The term 'slow-sprawl' is used, which I think is an apt term for the mechanism that continually expands the boundary... a state of tension that makes it impossible to determine the future. The recent planned version precludes Helvetia from the urban reserves, but there were some moments of tension when Hillsboro planned to swallow up the farmland for industrial expansion. While it's easy to take polarized sides in the argument, this distinction between economic development and protection of agricultural lands is a big deal. From GOOD:

"The land-grabbing suburb makes an almost inevitable villain in this kind of tale, but Hillsboro can make a good case for why it should grow. Around 1970—when Spencer Gates, the wheat farmer, was a kid—Hillsboro was a purely agricultural town with a population of about 15,000. Today, it is the fifth-largest city in the state, with about 90,000 people and sizeable Asian and Hispanic communities. Intel, the silicon-processor giant, built manufacturing and advanced research facilities here in the 1970s, and today employs more than 15,000 people in the area. Other tech, manufacturing, logistics, and research businesses piggyback on Intel’s massive presence. Any chance to expand on Hillsboro’s successes looks tempting in Oregon, a state currently afflicted with double-digit unemployment."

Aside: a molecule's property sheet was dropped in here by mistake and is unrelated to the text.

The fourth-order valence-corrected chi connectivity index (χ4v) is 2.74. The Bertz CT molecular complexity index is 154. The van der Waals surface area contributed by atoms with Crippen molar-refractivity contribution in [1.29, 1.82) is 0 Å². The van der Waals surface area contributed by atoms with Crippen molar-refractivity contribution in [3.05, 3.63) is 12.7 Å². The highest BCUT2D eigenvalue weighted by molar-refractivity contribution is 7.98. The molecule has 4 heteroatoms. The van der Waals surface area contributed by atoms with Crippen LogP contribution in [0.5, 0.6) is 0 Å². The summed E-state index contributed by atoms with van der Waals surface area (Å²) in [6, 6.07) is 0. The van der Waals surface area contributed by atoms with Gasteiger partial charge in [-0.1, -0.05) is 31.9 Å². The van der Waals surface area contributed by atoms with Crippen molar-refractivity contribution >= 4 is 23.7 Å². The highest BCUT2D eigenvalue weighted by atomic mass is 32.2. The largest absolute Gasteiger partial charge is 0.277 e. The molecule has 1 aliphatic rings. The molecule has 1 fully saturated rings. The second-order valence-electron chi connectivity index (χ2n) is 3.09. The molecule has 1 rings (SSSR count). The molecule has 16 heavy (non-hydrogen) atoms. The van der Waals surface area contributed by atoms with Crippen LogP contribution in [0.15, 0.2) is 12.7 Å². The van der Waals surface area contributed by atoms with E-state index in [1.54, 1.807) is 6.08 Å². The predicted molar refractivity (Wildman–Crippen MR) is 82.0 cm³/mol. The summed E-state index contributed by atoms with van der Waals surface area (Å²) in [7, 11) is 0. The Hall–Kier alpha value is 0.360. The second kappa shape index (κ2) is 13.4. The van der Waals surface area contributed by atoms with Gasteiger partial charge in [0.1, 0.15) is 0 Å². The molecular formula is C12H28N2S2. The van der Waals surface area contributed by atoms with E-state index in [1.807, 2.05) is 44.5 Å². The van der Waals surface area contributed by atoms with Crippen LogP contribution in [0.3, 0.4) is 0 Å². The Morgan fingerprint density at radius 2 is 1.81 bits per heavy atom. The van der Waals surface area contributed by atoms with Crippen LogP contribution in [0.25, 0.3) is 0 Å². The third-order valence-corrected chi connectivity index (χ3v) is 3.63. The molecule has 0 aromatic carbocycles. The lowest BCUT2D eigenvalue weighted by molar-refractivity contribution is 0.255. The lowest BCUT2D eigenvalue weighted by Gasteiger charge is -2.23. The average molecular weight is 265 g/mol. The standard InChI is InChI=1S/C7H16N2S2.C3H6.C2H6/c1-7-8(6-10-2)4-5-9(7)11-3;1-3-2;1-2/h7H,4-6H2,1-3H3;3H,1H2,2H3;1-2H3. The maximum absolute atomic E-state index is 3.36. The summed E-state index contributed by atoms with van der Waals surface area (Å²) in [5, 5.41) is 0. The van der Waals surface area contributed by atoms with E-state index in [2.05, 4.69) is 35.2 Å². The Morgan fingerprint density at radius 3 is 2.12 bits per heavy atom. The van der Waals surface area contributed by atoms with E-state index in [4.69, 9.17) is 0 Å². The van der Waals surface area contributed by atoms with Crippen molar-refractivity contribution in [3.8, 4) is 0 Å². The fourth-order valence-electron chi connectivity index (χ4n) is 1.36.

The arguments often pit 'economics' versus farming, but this tends to downplay the role that agriculture has in the State and regional economy of Oregon and Portland. The balance isn't just a question of livability, but what is more appropriate for the financial bottom line as well. Read more in-depth in the rest of the GOOD article, and stay tuned, as the discussion of course, still continues.

In Part II, i'm going to look at the progression of maps related to Helvetia and it's proximity to the Urban Growth Boundary, as well as how this area has been designated within this part of the urban-rural reserves determination process.

2 comments:

  1. I've been doing some work with Whole Systems Design and learning more about "Working Landscapes." Using permaculture practices suburban growth or sprawl could be less of a problem if permaculture practices can be integrated into what typically would be unused green spaces.

    Town commons and highway right-of-ways transform from areas of waste, needing to be mowed and maintained, to areas of production.

    It would seem, given suburban encroachment into farmland, that a coinciding development integration model would best suitable.

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  2. One of the transformational processes of landscape architecture is the move from single-purpose to multi-functional landscapes, the the ideas behind permaculture and systems design makes a lot of sense. There are definitely some conceptual leaps that need to happen in order for permaculture to move from site scale to district and city-scale, as I haven't seen a compelling version of that proposed so far.

    Check out 'Continuously Productive Urban Landscapes' CPULs for more of a large-scale application (again it's theoretical, but seems doable) the best resource that starts to approach this idea.

    The evolution in Portland is from a typically inside/outside dichotomy (where agriculture is outside and urbanity is inside) and this is changing as there is more demand for productivity close to where we inhabit. While protection of regional farmland is still vital both for close access to food and to curb sprawl, we still need to balance density within cities with adequate amounts of natural habitat, usable open space, productive lands and other varied uses.